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Thread: What is the significance of hammered silver coins that were bent at a 90-deg angle?

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  1. #16
    Charter Member
    us
    Jan 2007
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    Might have something to do with the angle of the dangle...
    etex likes this.
    “It is best as one grows older to strip oneself of possessions, to shed oneself downward like a tree, to be almost wholly earth before one dies.”

  2. #17
    Quote Originally Posted by DeepseekerADS View Post
    I remember all those old pirate type movies where they'd bite a coin to see if it was counterfeit....

    Maybe this was a similar test.
    Its another theory, because plated fakes would not bend like solid silver.
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  3. #18

    Mar 2013
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    All Types Of Treasure Hunting
    It reminds me of the nursery rhyme: "there was a crooked man..."

    This link is interesting:
    http://www.johnwinter.net/jw/2014/07...ce-love-token/

  4. #19
    Quote Originally Posted by jude061 View Post
    It reminds me of the nursery rhyme: "there was a crooked man..."

    This link is interesting:
    A Reprise ? The Crooked Sixpence Love Token | johnwinter.net
    Love tokens such as the ones shown in your link were usually bent twice to form an "S" shape, but mine only has one such bend. But I guess it could still be considered a love token.
    MY BOOK HAS SOLD OUT OF ALL 1200+ COPIES IN LESS THAN 4 MONTHS. NO 2ND PRINTING IS ANTICIPATED AT THIS TIME. THANKS TO ALL WHO MADE THIS PROJECT A SUCCESS.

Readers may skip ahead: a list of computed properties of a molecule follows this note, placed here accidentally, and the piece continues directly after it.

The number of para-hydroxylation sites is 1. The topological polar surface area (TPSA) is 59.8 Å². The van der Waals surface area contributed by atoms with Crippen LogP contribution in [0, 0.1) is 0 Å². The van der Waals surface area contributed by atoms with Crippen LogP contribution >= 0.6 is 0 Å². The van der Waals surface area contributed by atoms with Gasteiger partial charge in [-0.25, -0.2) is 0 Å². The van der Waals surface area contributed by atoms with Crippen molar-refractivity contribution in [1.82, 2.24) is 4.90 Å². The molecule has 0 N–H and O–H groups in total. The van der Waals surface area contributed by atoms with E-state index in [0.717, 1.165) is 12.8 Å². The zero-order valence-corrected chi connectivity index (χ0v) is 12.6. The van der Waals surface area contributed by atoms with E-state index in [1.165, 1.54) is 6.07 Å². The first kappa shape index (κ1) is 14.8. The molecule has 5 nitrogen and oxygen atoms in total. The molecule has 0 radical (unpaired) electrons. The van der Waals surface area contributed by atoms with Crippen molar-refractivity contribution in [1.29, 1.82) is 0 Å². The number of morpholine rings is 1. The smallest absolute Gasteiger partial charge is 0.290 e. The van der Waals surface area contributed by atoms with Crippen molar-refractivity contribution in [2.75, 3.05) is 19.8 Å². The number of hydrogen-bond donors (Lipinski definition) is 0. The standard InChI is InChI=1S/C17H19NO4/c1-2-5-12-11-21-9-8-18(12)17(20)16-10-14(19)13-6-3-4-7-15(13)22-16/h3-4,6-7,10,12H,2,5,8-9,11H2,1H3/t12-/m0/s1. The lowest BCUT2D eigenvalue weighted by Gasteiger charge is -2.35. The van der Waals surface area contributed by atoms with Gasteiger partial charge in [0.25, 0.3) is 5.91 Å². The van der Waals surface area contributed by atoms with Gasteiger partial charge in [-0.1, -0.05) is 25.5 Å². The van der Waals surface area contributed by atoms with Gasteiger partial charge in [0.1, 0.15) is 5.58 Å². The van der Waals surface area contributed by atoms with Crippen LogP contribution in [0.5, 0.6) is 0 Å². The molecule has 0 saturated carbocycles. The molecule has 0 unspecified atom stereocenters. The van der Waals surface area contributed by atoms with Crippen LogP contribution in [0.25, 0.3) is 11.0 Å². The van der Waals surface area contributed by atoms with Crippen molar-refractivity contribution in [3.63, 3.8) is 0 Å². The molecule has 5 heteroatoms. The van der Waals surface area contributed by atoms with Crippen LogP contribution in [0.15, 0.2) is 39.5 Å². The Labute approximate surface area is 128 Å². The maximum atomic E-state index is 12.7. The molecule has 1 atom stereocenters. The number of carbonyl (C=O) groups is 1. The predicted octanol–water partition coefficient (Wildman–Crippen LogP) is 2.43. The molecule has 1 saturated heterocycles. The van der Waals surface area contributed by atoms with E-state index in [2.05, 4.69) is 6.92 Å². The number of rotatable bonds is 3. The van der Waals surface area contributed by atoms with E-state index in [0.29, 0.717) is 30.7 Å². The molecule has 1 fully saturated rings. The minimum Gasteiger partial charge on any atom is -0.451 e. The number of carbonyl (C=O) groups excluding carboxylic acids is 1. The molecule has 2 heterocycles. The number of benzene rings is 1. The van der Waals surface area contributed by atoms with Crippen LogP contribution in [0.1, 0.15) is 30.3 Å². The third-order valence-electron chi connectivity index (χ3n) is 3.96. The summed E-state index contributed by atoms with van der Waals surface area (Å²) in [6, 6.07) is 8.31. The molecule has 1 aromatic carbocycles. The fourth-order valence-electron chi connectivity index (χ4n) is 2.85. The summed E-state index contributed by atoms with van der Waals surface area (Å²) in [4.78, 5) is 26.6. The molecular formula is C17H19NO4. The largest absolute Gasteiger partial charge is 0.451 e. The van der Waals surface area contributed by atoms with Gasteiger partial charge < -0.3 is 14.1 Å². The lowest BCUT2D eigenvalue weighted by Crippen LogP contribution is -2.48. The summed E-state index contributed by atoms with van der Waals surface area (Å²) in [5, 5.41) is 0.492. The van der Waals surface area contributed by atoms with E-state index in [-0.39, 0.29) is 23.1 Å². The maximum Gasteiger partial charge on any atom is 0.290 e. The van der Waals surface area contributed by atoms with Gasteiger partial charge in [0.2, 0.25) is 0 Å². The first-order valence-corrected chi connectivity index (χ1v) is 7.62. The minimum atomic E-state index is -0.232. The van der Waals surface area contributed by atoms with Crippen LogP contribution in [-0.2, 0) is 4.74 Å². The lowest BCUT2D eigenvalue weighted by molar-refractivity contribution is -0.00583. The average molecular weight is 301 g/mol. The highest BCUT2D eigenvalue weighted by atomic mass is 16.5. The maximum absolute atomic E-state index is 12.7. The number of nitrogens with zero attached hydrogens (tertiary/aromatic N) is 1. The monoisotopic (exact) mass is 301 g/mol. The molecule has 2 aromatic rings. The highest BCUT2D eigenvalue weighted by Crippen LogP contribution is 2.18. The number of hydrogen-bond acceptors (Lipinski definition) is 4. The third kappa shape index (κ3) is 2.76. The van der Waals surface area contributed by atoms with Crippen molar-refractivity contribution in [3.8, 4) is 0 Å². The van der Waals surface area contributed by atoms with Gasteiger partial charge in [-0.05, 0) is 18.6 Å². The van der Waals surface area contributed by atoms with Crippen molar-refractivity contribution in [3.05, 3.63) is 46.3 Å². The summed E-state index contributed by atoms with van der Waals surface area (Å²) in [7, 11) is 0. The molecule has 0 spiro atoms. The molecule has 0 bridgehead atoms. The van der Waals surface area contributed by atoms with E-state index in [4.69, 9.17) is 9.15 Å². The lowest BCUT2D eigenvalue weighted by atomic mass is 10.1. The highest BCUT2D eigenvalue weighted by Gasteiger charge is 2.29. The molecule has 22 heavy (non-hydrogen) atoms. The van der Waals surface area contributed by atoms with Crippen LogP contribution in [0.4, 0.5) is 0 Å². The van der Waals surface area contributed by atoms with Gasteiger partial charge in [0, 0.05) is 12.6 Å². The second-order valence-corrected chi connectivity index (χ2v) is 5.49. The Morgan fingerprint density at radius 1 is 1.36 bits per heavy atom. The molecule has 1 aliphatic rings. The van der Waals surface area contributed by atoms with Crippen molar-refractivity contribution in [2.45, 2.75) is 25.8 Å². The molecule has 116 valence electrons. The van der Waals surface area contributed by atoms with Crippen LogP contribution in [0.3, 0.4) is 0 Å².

5. #20
    us
    Bruce Reigle

    Mar 2016
    Shamokin, Pa.
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    I think it signifies that somebody had a vise and a hammer ??
    Icewing likes this.

  6. #21
    us
    Dec 2008
    Ohio
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    If they are bent by hand you would have to wedge them in somthing and hit them with something else. Do they show sign of being hit on the edge.
    Attached Thumbnails Attached Thumbnails Click image for larger version. 

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  7. #22
    Quote Originally Posted by taz42o View Post
    If they are bent by hand you would have to wedge them in somthing and hit them with something else. Do they show sign of being hit on the edge.
    No, they look like they were placed in a vise and bent exactly 90 deg.
    MY BOOK HAS SOLD OUT OF ALL 1200+ COPIES IN LESS THAN 4 MONTHS. NO 2ND PRINTING IS ANTICIPATED AT THIS TIME. THANKS TO ALL WHO MADE THIS PROJECT A SUCCESS.


  8. #23
    I think believing anything other than farm equipment damage is ignoring the obvious and by far the most likely. Even the picture strongly suggests this as several other coins also show a degree of bending and damage. To ignore all of them and to single out the two with a 90 degree bend, and think there is an alternative reason really does not make much sense to me. Also, for the bent love tokens, most would not need much of a look to see the bend going in opposite ways as they tend to be well made and very obvious. Most also seem to be on worn coins... so any bent coin with strong detail my first reaction would be damage. I've seen some with decent detail but way more from worn coins.